Pre-Conference Workshops

Pre-Conference Tour

Wednesday, February 28

9:00 AM – 3:00 PM
Separate registration is required. Fee: $20
A half-day tour has been specially organized for conference attendees. Participants will learn about the Atlanta area and local aging services and programs by visiting organizations. The tour will begin with a visit to the David J. Spencer CDC Museum. This museum, unique to Atlanta, is a Smithsonian Affiliate.  Its mission is to educate visitors about the “prevention–based public health, while collecting, preserving, and presenting CDC’s rich heritage and vast accomplishments.” The group will then tour Wesley Woods Towers, an independent living community with a licensed personal care wing.  After lunch at Wesley Woods Tower, the group will have an opportunity to visit North DeKalb Senior Center, a brand new state of the art facility that serves a diverse community of metro-area seniors.

Pre-Conference Workshops

Thursday, March 1

Register for an instructional pre-conference workshop, offering specialized training around focused areas. Separate registration is required (non-refundable and non-transferable).

Pre-Conference Workshop and Teaching Institute Pricing

AGHE or GSA Member $60
Non-Member $120


Age-Friendly Design: Competencies for Collaboration
8:30 AM – 11:30 AM

Presented by:

  • Alan DeLaTorre, Portland State University
  • Margaret Perkinson, University of Hawai’i at Mānoa
  • Mark Sweatman, Georgia Gwinnet College/Shepherd Center
  • Melissa Cannon, Western Oregon University

This workshop is intended for those interested in learning about age-friendly design, design terminology, and age-friendly design curriculum that could be offered in higher education and/or professional settings. Gerontologist, other professionals, community members, or students without a design background may benefit from attending the workshop. The workshop will also engage a range of Atlanta-based stakeholders in a design-oriented, service-learning project intended to improve the age friendliness of the Atlanta BeltLine, a broad sustainable redevelopment project that will connect Atlanta neighborhoods via a 22-mile loop of multi-use trails, a modern streetcar, and parks.

Practical and Technical Assistance for the Program of Merit Application Process
8:30 AM – 11:30 AM
Separate registration is required. Fee: $0

Presented by:
• Marilyn Gugliucci, University of New England
• Shannon Mathews, Winston-Salem State University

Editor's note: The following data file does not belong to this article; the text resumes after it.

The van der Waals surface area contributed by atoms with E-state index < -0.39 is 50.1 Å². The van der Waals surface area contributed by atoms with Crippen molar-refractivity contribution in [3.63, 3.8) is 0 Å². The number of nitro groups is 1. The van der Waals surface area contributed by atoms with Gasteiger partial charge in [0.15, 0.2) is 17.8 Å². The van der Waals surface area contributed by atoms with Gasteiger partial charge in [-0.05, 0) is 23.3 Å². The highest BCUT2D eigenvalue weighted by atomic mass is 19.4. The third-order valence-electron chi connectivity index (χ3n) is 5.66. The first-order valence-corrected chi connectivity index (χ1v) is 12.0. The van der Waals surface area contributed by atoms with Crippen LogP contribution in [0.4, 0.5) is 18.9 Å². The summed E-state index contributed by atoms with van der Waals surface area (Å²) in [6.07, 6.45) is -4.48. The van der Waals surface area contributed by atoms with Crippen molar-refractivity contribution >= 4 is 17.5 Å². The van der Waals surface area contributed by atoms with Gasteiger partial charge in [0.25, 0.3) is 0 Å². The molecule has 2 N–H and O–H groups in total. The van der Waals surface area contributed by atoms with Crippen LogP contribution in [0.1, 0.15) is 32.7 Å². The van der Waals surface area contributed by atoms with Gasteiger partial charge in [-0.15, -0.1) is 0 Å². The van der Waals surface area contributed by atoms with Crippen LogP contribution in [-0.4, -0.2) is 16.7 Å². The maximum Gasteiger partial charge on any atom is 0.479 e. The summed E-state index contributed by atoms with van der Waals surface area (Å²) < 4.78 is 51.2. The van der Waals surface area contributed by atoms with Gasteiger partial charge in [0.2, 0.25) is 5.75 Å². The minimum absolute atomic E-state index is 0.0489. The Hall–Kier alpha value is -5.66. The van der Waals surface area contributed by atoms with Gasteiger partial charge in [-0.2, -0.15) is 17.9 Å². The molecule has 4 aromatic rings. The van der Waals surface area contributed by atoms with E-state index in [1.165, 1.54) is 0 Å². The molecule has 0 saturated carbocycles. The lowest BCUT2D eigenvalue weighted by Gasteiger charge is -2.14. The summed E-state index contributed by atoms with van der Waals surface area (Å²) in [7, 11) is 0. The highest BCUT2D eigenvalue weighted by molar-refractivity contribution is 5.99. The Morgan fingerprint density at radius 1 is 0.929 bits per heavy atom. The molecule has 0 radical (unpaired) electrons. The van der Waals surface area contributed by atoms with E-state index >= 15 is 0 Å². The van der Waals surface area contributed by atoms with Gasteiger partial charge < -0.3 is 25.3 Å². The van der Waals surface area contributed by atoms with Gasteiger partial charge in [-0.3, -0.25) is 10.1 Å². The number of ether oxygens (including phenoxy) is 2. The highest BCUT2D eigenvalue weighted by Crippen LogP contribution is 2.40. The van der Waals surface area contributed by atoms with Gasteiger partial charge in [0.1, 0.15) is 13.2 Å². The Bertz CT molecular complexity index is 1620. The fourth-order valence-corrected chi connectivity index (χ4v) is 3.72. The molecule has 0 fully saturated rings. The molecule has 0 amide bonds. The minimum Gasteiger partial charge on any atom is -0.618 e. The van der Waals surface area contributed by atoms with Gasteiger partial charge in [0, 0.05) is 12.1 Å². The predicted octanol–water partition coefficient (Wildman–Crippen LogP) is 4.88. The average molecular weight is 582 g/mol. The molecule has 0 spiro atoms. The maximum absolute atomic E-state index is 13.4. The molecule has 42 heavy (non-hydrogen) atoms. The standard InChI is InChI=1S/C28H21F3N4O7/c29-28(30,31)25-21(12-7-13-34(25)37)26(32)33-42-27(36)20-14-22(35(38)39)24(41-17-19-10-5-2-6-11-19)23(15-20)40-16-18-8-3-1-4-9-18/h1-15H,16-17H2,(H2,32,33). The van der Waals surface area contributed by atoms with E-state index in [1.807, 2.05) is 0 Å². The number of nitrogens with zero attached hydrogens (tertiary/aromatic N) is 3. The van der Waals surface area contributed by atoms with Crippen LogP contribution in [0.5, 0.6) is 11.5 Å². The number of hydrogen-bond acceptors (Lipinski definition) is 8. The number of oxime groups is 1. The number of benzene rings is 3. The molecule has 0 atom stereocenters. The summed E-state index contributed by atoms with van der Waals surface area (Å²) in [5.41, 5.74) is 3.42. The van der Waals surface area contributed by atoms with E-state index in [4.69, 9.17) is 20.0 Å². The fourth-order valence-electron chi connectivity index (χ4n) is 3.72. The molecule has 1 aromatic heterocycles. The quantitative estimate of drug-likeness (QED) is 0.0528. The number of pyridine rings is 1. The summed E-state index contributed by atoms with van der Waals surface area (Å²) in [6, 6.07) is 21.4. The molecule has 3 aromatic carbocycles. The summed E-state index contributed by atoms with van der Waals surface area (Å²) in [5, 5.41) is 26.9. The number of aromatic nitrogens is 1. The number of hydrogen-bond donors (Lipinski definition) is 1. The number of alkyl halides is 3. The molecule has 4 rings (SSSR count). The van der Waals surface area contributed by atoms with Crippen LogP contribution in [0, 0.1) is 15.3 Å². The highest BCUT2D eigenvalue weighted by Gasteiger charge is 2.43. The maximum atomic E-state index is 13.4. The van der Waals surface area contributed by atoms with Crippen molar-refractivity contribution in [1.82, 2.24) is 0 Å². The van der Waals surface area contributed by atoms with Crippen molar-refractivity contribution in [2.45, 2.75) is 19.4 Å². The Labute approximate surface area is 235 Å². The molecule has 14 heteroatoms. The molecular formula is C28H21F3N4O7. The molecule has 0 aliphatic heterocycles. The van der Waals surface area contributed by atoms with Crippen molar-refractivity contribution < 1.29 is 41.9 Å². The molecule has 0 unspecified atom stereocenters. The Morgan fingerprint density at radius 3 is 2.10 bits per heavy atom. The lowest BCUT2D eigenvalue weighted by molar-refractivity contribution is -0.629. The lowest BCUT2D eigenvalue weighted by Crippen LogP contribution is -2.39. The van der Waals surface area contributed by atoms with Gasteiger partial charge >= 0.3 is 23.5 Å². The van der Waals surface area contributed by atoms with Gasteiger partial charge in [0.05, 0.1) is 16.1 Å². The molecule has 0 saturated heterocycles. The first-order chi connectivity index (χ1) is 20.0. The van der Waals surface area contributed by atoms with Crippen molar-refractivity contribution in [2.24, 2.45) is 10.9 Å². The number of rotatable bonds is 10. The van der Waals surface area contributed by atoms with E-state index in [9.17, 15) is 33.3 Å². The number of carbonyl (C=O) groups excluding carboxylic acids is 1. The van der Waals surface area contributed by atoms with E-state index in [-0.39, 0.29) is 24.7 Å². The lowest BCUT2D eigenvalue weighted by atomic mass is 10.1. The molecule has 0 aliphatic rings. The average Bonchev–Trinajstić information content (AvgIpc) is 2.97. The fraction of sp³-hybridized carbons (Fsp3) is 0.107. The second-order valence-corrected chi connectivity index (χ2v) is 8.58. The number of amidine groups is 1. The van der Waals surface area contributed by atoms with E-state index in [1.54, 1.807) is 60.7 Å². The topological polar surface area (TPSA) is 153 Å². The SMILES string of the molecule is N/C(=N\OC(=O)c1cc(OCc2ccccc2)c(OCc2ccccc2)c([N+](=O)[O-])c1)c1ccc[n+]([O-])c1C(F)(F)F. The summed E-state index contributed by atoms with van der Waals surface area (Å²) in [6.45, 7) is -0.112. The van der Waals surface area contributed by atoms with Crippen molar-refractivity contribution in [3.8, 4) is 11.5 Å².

Donna Weinreich, Western Michigan University

The POM designation provides gerontology programs and those health disciplines that include geriatrics/gerontology content in the curriculum with an AGHE “stamp of approval” which can be used to verify program quality to administrators, to lobby for additional resources, to maintain a quality program, to market the program, and to recruit prospective students into the program. This session will begin with the “Why,” “What” and “How” of applying for Program of Merit and then provide time for small group consultation regarding the Program of Merit application. Group one will be focused on gerontology education programs and Group two will be focused on health professions and medical education programs. Preparation of the self-study document will be detailed by the experienced panel members followed by the review process and timelines required for the completed application process prior to, during and after submission.

8th Annual Teaching Institute: Intergenerational Experiential Learning in the Classroom and Online:  Successful Models from Simple to Complex
8:30 AM – 12:30 PM

Presented by:

  • Laura Donorfio, Teaching Institute Chair, University of Connecticut
  • Carrie Andreoletti, Central Connecticut State University
  • Elizabeth Bergman, Ithaca College
  • Cory Bolkan, Washington State University Vancouver
  • Lisa Borrero, University of Indianapolis
  • Kimberly Farah, Lasell College
  • Roma Hanks, University of South Alabama
  • Lyn Holley, University of Nebraska at Omaha (UNO)
  • Margaret Manoogian, Western Oregon University
  • Joann Montepare, Lasell College

This year’s Teaching Institute takes you on a journey from thinking about the possibility of incorporating intergenerational experiential learning into one of your courses all the way through to successful implementation. With over 80% of high schools and 30% of all higher education institutions participating in experiential learning (service-learning, community service, civic engagement, etc.), research points to the many positive effects for students, institutions, and communities. A panel of ten faculty members will cover various intergenerational experiential strategies, ranging from a onetime event to a multi-semester project. Definitions, common myths, logistical steps, and strategies to successfully implement experiential learning will be discussed, as well as how to get university, community, and student buy-in. Come ready to share the type of intergenerational model that you use and discover where your model falls on the continuum. As with previous Teaching Institutes, a “train the trainers” model will be used and tools and resources will be provided. Hands on activities and in-depth discussions will ensure participants feel comfortable with adding an experiential learning component to their existing courses.

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